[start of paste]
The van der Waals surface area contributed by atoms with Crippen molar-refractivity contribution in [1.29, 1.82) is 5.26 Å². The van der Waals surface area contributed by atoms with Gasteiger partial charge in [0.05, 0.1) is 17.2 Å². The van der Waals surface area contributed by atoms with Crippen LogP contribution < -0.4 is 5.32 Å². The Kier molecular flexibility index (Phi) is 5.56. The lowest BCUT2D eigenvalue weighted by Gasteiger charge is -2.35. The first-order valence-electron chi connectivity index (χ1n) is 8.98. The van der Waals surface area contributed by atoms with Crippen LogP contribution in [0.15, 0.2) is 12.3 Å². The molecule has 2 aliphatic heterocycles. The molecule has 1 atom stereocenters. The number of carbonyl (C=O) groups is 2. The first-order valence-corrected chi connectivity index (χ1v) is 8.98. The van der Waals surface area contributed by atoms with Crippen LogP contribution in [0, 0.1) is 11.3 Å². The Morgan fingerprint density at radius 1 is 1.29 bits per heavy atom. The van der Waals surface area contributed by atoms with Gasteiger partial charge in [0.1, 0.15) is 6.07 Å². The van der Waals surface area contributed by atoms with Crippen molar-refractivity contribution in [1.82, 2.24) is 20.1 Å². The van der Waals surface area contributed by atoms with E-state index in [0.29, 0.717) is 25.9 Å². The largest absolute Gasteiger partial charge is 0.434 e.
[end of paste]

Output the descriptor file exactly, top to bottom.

The van der Waals surface area contributed by atoms with Crippen molar-refractivity contribution in [1.29, 1.82) is 5.26 Å². The van der Waals surface area contributed by atoms with Gasteiger partial charge in [0.05, 0.1) is 17.2 Å². The van der Waals surface area contributed by atoms with Crippen LogP contribution < -0.4 is 5.32 Å². The Kier molecular flexibility index (Phi) is 5.56. The lowest BCUT2D eigenvalue weighted by Gasteiger charge is -2.35. The first-order valence-electron chi connectivity index (χ1n) is 8.98. The van der Waals surface area contributed by atoms with Crippen LogP contribution in [0.15, 0.2) is 12.3 Å². The molecule has 2 aliphatic heterocycles. The molecule has 1 atom stereocenters. The number of carbonyl (C=O) groups is 2. The first-order valence-corrected chi connectivity index (χ1v) is 8.98. The van der Waals surface area contributed by atoms with Crippen LogP contribution in [0, 0.1) is 11.3 Å². The Morgan fingerprint density at radius 1 is 1.29 bits per heavy atom. The van der Waals surface area contributed by atoms with Gasteiger partial charge in [0.1, 0.15) is 6.07 Å². The van der Waals surface area contributed by atoms with Crippen molar-refractivity contribution in [1.82, 2.24) is 20.1 Å². The van der Waals surface area contributed by atoms with E-state index in [0.29, 0.717) is 25.9 Å². The largest absolute Gasteiger partial charge is 0.434 e.